Ok, let’s see. It’s a byte with bits A6-A3 set for as, whereas A2-A0 can change. How do we know what they are? Well… it depends. The I2C bus can have many slave devices such as sensors connected to it, each with unique address. So in  each hardware design  (such as that of the WiThumb) the bits might be set differently. Still, the hardware spec suggests 0x18 as a default address, so we could reasonably try that.

But let’s nevertheless check the WiThumb hardware schematics – the actual blueprint of how the device is physically soldered together. From the schmatics we see that pins A2, A1 and A0 are all connected to a `VDD` pin, or a `3V3` line. That is telling us that the pin configuration for A2-A0 is actually `111` (for any pins left unconnected, the address bits would be zeroes). So the full address is `0011111` which is `0x1F` in hex, not `0x18`. So, for some reason the designer of WiThumb has chosen to deviate from the default address.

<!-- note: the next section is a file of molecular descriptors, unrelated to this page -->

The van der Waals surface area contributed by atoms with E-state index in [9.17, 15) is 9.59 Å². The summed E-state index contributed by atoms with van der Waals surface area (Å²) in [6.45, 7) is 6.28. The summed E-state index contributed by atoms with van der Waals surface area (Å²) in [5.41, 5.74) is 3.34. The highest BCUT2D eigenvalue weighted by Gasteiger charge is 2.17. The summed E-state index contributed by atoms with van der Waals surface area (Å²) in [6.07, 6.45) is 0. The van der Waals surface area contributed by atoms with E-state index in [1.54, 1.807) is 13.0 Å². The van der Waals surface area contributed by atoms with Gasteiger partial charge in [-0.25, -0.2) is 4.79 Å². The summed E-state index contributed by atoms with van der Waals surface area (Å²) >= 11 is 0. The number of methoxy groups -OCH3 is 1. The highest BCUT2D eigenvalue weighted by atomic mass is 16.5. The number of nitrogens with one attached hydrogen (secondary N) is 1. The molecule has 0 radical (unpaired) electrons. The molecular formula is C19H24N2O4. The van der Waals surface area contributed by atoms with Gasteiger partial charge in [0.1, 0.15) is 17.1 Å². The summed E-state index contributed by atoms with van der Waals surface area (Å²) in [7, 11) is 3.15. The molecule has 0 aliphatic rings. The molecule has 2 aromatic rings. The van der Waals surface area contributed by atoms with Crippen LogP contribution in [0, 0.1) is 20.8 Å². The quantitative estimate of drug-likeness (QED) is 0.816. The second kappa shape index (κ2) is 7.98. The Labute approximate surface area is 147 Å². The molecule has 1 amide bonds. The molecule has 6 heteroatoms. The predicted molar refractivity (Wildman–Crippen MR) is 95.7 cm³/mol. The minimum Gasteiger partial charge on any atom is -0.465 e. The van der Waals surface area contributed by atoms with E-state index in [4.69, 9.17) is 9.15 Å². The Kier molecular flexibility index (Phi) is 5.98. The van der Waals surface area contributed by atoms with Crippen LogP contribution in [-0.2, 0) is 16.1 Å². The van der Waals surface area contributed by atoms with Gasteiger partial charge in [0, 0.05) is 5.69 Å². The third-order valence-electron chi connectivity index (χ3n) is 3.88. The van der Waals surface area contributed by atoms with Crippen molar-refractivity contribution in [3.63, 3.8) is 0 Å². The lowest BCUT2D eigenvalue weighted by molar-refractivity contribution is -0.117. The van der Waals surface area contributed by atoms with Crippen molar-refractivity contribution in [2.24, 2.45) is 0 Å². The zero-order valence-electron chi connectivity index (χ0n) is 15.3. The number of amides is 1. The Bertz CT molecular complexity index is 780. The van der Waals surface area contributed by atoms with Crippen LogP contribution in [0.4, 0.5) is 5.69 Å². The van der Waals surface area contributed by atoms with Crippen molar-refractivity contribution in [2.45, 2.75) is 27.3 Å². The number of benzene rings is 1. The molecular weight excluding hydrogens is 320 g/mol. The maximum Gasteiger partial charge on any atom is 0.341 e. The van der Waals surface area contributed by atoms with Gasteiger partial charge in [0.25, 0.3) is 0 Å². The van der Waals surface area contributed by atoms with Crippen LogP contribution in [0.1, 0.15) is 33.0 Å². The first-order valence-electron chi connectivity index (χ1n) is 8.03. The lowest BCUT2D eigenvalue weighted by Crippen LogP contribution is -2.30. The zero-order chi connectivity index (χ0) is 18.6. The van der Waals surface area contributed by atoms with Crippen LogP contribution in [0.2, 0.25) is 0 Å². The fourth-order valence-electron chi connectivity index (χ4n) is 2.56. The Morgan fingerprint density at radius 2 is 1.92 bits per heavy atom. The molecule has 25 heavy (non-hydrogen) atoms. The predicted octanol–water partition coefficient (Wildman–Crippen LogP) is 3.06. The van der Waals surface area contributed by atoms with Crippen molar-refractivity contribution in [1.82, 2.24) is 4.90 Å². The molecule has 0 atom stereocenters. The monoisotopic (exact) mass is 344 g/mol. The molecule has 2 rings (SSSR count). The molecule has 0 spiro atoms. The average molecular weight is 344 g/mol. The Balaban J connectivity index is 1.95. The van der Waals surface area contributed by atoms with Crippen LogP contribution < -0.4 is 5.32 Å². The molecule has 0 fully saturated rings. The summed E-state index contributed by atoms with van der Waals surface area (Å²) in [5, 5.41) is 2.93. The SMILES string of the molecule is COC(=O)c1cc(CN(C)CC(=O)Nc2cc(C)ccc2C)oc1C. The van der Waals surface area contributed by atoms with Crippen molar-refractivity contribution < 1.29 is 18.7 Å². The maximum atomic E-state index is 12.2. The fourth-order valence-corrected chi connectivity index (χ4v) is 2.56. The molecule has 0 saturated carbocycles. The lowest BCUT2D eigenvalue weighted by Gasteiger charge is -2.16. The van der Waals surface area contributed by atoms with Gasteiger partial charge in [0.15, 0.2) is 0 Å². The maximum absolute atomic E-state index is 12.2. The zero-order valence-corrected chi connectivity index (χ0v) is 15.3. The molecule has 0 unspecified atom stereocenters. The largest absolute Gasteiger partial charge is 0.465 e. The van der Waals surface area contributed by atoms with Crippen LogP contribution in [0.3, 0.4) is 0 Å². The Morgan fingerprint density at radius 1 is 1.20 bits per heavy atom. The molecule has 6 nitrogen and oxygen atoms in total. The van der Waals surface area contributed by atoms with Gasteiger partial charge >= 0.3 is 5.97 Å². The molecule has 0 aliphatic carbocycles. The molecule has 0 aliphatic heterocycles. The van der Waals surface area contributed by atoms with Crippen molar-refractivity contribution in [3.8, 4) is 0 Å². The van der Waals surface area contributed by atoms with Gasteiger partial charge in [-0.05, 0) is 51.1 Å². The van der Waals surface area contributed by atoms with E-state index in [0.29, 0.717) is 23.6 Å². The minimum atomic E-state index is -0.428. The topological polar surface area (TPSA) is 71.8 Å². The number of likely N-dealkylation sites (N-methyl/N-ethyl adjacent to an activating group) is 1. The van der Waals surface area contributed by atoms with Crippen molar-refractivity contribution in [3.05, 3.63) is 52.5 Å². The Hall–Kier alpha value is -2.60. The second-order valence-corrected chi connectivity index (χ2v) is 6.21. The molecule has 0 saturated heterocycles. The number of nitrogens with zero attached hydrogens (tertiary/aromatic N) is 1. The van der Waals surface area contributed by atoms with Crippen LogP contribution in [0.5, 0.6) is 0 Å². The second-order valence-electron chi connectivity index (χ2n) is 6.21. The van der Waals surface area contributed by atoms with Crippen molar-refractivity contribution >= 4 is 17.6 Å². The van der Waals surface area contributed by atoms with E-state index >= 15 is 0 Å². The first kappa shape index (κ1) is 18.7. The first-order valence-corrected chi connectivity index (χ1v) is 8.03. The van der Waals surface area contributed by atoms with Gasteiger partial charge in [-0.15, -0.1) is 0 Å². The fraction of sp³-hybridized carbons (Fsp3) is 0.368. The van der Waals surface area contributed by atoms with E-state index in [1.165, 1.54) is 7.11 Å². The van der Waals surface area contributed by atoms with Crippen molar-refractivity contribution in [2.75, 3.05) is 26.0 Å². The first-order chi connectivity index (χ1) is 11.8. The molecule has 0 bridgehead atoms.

What about the temperature register, then? Back to the hardware design spec:

TABLE 5-1: BIT ASSIGNMENT SUMMARY FOR ALL REGISTERS

Register Pointer (Hex)

MSB/ LSB

Bit Assignment

7

6

5

4

3

2

1

0

0x05

MSB

TA ≥ TCRIT

TA > TUPPER

TA < TLOWER

SIGN

27°C

26°C

25°C

24°C

LSB

23°C

22°C

21°C

20°C

2-1°C

2-2°C

2-3°C

2-4°C

On the left we see that the register pointer is 0x05. So now we have enough information that we can try to fetch the temperature data from the MCP9808! Let’s try that using MicroPython:

from machine import Pin, I2C
i2c = I2C(scl=Pin(5, Pin.IN, Pin.PULL_UP), sda=Pin(4, Pin.IN, Pin.PULL_UP), freq=10000)
i2c.scan()
[31, 104]

So apparently the I2C bus of the WiThumb indeed has two devices connected to it, one at 0x1F and the other at 0x68.